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Tuesday, October 18, 2016

The Pursuit of Quality Time

 Over this past year as I’ve been focusing on my business more and more, I have become aware of the concept of “quality time” with my children.
What I’ve learnt though, is that no matter how tempting it is to do big activities to create “quality time” true quality comes with connection, interaction and involvement.
When I ask parents about whether they feel guilty within their parenting experience, most will reply yes and often this surrounds the issue of how much actual time they spend with their children. They fall into the trap of over compensating, working extra hard to afford expensive trips, outings or treats. The pull for “quality time” often falls into “quantity time” as parents rustle any spare hour they can find and arrange some event with their children. It’s at the core of the supermom/dad epidemic, as we are convinced our children will be damaged for life if we aren’t forever in their eyeline.
I love spending time with my children. Living day to day with my family is the reason why we homeschool as well as why I work from home. We enjoy each other’s company in every moment and I’m always silently thrilled each time our children talk about how they will always live at home and that we will have to move close to any university they decide to attend. I love travelling with them, taking them to a movie or out to dinner at Ikea. I love shopping with them or even going to a playground. However, what niggles me when I get too involved in one project isn’t the actual time I spend with my family, it’s the quality of it that I have to be consciously aware of.
I feel fulfilled, aligned with everything I am and want to be, when my son and I sit laughing together in his bed, really talking and connecting. I feel the same connection, each night, when  my girls and I watch Gilmore Girls on Netflix and give manicures. Those are the times that I feel present and focused. Those are the times when life sinks into a space of being lived.
We live in a time of smartphones, facebook and multi-tasking. Our attention and focus is split in a million directions, scattered for thinking half-thought thoughts. But when our children get in the middle of that, that’s when they feel neglected. It really has nothing to do with outings and money spent on them.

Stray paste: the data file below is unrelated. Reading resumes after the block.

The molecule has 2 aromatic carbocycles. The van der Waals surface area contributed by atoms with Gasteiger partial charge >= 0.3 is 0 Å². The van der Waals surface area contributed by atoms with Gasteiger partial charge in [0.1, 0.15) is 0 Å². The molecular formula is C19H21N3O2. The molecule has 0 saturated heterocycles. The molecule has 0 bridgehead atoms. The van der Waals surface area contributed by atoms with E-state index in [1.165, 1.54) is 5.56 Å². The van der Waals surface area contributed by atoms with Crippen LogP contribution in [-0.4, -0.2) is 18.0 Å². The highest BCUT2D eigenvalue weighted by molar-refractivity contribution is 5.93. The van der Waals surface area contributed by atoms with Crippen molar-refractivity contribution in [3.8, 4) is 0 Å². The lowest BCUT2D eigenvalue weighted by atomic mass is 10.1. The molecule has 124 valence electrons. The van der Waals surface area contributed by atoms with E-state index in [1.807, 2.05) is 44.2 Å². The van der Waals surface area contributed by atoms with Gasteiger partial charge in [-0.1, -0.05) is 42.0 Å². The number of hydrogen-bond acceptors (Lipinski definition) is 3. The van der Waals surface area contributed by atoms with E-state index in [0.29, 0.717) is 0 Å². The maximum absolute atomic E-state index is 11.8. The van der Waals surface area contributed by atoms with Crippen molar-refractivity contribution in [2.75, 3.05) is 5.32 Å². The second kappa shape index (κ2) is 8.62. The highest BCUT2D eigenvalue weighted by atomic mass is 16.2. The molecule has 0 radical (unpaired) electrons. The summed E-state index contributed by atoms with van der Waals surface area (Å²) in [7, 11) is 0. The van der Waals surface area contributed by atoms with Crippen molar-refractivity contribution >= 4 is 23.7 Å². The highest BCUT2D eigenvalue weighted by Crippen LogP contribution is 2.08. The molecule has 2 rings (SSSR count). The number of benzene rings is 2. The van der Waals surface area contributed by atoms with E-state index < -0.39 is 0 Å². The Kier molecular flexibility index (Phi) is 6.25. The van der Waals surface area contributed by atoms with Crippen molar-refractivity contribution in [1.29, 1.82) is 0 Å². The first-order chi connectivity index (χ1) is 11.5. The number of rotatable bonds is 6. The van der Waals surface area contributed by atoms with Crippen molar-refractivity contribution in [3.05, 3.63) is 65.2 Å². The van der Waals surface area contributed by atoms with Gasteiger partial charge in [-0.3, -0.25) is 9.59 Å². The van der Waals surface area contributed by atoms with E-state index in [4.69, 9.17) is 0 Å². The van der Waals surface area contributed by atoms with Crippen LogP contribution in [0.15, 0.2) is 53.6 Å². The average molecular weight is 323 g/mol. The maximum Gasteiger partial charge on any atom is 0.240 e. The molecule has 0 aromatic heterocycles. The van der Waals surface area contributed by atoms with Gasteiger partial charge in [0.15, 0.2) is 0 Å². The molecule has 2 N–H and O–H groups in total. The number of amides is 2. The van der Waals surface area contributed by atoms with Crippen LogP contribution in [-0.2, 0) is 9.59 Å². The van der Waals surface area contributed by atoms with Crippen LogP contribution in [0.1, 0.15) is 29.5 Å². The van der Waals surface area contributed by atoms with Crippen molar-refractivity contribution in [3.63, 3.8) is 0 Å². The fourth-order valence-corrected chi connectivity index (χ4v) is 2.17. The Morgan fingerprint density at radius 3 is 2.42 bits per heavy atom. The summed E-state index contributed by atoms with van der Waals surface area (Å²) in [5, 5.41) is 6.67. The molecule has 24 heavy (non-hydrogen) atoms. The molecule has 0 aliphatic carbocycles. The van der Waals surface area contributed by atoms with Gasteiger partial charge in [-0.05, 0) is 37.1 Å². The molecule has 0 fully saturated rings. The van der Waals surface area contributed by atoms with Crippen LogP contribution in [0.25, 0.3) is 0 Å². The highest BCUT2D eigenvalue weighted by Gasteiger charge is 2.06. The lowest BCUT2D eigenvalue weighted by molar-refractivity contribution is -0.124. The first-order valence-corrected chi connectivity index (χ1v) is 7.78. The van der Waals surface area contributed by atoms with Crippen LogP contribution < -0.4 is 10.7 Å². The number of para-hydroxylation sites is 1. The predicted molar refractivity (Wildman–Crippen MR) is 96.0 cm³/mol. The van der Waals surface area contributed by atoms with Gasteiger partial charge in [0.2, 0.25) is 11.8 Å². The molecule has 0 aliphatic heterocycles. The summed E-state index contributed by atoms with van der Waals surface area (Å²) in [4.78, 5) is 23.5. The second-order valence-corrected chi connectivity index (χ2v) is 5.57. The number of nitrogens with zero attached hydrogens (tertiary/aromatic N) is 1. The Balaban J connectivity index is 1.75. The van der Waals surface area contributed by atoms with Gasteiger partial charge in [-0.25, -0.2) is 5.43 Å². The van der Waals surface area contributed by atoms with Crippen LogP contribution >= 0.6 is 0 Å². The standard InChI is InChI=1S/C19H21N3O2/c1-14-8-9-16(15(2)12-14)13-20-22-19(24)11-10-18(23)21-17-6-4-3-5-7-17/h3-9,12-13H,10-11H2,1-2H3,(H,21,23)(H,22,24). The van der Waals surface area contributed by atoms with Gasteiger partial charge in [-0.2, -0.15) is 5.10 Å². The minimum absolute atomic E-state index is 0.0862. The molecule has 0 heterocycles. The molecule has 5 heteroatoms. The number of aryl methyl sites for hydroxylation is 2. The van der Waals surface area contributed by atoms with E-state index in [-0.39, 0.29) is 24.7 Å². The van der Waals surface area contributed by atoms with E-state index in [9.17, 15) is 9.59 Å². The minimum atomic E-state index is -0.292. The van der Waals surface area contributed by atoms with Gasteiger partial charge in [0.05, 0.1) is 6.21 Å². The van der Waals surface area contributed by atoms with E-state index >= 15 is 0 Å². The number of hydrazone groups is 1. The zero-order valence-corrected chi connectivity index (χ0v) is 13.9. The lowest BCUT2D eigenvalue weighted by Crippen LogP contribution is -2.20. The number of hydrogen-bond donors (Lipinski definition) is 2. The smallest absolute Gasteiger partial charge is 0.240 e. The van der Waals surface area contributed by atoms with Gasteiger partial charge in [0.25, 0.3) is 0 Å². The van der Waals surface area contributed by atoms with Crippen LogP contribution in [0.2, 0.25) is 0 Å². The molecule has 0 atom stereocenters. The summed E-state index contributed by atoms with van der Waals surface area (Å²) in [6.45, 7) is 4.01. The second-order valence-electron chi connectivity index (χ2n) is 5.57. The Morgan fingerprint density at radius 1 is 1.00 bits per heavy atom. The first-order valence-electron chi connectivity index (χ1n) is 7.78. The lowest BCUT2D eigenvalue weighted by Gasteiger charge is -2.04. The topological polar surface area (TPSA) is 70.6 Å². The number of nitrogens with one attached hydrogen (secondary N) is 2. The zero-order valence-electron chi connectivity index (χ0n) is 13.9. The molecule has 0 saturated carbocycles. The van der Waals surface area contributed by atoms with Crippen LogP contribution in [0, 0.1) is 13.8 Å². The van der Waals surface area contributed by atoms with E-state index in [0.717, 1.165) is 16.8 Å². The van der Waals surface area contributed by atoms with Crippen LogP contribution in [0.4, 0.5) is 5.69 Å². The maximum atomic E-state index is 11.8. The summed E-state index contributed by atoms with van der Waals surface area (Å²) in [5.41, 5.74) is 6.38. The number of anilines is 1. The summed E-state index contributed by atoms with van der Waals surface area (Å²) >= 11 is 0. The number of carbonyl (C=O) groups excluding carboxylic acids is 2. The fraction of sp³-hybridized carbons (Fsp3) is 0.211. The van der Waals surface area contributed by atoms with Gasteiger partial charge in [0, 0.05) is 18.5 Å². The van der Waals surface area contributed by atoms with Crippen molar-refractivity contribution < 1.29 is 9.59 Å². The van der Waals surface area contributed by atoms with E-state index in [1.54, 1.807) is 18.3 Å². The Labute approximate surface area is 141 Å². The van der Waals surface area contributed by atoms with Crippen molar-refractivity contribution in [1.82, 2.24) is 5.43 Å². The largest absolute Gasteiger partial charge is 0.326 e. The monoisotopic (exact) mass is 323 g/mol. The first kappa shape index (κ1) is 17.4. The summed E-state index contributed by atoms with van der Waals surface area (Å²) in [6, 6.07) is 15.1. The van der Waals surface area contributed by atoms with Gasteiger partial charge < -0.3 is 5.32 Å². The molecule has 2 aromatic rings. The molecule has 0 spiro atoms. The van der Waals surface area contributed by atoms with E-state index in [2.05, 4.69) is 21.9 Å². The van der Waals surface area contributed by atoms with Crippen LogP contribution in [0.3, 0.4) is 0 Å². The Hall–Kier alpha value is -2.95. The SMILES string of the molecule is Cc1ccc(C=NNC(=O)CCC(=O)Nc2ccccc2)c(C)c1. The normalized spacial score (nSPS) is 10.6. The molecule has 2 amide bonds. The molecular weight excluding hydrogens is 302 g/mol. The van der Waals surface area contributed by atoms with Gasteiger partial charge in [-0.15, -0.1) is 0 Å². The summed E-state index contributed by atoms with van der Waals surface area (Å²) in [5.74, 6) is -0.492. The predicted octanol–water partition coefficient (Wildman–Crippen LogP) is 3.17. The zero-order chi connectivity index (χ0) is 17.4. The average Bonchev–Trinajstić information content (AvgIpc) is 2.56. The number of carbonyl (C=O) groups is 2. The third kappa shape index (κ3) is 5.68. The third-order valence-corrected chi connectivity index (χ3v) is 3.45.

Eye to eye contact, really hearing their dreams and desires, discussing their questions and listening to their opinions, with no difference than we would a friend, that is the quality time I relish in with my children, and yet that is often what I resist if I’m not careful. With to-do lists mounting, sometimes the true attention goes by so quickly and I try to do too much at once.
Now saying that there is another balancing act. It can be easy to fall into the guilt trap if that sort of attention isn’t constant as well. It’s not a question of listening to each long, drawn out dream or story, only to be stressing about getting done what needs to be done. It’s also not the act of self sacrifice so many parents can fall into, where our children’s stories are put above our own.
I have my own business. I coach, I teach, I write. But my children, who at 14,13 and 7 have good ideas of who they are and how to play, have their own lives as well. They read, they play, they are busy in their own worlds. Sometimes, when I feel I’ve been working too hard, I go to “spend time” with them, only to find that I am intruding on their own focus, their own intention and I quietly go back to my world of wonder as well.
We are individual people, in each family, eager to enjoy the wonders and fruits of the world in front of us. It may feel like we are supposed to put life on hold for our children, but that is not the case. Our children want to see us in the fullness of ourselves, and being passionate about what we do and are. That’s what we want for our children as well. We have no wish to have shadows, having our children following us around waiting for our every word or wish.

It is in the ability of focus, the ability to listen with our hearts, eyes and ears, the inner knowing to drop everything because we are needed, the shared laugh over lunch, the smiles in passing, the connections a bedtime. Quality time, has, in fact, nothing to do with TIME, in quantified measurement, rather quality time means quality of life. A life that sparkles and dances when we and our children are in a room together, that is what creates a happy, stable childhood and home.

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